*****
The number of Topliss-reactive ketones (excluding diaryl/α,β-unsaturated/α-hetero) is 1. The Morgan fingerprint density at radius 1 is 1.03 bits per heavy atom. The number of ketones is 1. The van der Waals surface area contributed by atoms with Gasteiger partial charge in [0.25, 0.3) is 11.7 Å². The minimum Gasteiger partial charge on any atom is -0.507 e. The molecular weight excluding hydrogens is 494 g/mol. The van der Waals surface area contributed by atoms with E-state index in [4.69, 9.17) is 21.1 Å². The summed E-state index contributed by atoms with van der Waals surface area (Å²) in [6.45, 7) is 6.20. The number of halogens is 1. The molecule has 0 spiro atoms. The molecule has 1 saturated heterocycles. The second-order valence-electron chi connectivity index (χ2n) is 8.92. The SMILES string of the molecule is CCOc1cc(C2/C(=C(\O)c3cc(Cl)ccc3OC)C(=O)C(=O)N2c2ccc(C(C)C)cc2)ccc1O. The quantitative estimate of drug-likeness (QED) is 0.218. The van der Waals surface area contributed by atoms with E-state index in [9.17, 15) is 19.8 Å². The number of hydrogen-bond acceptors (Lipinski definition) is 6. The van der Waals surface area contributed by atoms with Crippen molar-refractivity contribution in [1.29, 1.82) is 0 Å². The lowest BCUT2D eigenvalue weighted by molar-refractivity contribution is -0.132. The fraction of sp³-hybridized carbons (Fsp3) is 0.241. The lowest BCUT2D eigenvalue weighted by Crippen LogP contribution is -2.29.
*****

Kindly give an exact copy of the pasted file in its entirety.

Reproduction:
The number of Topliss-reactive ketones (excluding diaryl/α,β-unsaturated/α-hetero) is 1. The Morgan fingerprint density at radius 1 is 1.03 bits per heavy atom. The number of ketones is 1. The van der Waals surface area contributed by atoms with Gasteiger partial charge in [0.25, 0.3) is 11.7 Å². The minimum Gasteiger partial charge on any atom is -0.507 e. The molecular weight excluding hydrogens is 494 g/mol. The van der Waals surface area contributed by atoms with E-state index in [4.69, 9.17) is 21.1 Å². The summed E-state index contributed by atoms with van der Waals surface area (Å²) in [6.45, 7) is 6.20. The number of halogens is 1. The molecule has 0 spiro atoms. The molecule has 1 saturated heterocycles. The second-order valence-electron chi connectivity index (χ2n) is 8.92. The SMILES string of the molecule is CCOc1cc(C2/C(=C(\O)c3cc(Cl)ccc3OC)C(=O)C(=O)N2c2ccc(C(C)C)cc2)ccc1O. The quantitative estimate of drug-likeness (QED) is 0.218. The van der Waals surface area contributed by atoms with E-state index in [9.17, 15) is 19.8 Å². The number of hydrogen-bond acceptors (Lipinski definition) is 6. The van der Waals surface area contributed by atoms with Crippen molar-refractivity contribution in [1.29, 1.82) is 0 Å². The lowest BCUT2D eigenvalue weighted by molar-refractivity contribution is -0.132. The fraction of sp³-hybridized carbons (Fsp3) is 0.241. The lowest BCUT2D eigenvalue weighted by Crippen LogP contribution is -2.29.